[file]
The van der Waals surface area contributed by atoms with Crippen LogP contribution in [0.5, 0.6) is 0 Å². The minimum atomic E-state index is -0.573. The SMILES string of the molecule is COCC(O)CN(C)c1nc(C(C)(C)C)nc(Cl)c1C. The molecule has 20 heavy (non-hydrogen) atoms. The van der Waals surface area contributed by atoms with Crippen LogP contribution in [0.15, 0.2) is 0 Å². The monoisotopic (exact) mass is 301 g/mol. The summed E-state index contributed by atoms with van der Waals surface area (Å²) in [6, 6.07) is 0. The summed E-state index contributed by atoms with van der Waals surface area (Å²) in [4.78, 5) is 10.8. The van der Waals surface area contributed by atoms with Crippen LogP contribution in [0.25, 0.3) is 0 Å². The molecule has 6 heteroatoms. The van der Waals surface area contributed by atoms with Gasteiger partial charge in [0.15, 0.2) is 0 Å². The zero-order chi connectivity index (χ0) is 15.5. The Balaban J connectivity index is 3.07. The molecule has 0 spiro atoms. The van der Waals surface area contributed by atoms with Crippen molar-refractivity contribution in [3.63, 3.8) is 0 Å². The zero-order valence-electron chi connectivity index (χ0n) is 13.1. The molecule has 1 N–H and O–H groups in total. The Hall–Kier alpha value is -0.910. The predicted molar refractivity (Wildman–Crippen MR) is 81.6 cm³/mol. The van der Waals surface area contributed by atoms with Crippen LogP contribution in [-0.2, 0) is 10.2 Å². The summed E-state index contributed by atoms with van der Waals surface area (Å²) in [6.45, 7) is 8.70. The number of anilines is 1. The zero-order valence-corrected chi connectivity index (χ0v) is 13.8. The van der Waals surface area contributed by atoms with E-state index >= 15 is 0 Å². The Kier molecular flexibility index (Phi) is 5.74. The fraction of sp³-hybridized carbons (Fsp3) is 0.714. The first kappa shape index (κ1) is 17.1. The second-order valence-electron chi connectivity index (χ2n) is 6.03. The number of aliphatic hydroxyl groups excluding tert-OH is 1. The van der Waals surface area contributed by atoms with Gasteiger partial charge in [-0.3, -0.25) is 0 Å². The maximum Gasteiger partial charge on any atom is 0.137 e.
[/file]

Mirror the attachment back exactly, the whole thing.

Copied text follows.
The van der Waals surface area contributed by atoms with Crippen LogP contribution in [0.5, 0.6) is 0 Å². The minimum atomic E-state index is -0.573. The SMILES string of the molecule is COCC(O)CN(C)c1nc(C(C)(C)C)nc(Cl)c1C. The molecule has 20 heavy (non-hydrogen) atoms. The van der Waals surface area contributed by atoms with Crippen LogP contribution in [0.15, 0.2) is 0 Å². The monoisotopic (exact) mass is 301 g/mol. The summed E-state index contributed by atoms with van der Waals surface area (Å²) in [6, 6.07) is 0. The summed E-state index contributed by atoms with van der Waals surface area (Å²) in [4.78, 5) is 10.8. The van der Waals surface area contributed by atoms with Crippen LogP contribution in [0.25, 0.3) is 0 Å². The molecule has 6 heteroatoms. The van der Waals surface area contributed by atoms with Gasteiger partial charge in [0.15, 0.2) is 0 Å². The zero-order chi connectivity index (χ0) is 15.5. The Balaban J connectivity index is 3.07. The molecule has 0 spiro atoms. The van der Waals surface area contributed by atoms with Crippen molar-refractivity contribution in [3.63, 3.8) is 0 Å². The zero-order valence-electron chi connectivity index (χ0n) is 13.1. The molecule has 1 N–H and O–H groups in total. The Hall–Kier alpha value is -0.910. The predicted molar refractivity (Wildman–Crippen MR) is 81.6 cm³/mol. The van der Waals surface area contributed by atoms with Crippen LogP contribution in [-0.2, 0) is 10.2 Å². The summed E-state index contributed by atoms with van der Waals surface area (Å²) in [6.45, 7) is 8.70. The number of anilines is 1. The zero-order valence-corrected chi connectivity index (χ0v) is 13.8. The van der Waals surface area contributed by atoms with E-state index >= 15 is 0 Å². The Kier molecular flexibility index (Phi) is 5.74. The fraction of sp³-hybridized carbons (Fsp3) is 0.714. The first kappa shape index (κ1) is 17.1. The second-order valence-electron chi connectivity index (χ2n) is 6.03. The number of aliphatic hydroxyl groups excluding tert-OH is 1. The van der Waals surface area contributed by atoms with Gasteiger partial charge in [-0.3, -0.25) is 0 Å². The maximum Gasteiger partial charge on any atom is 0.137 e.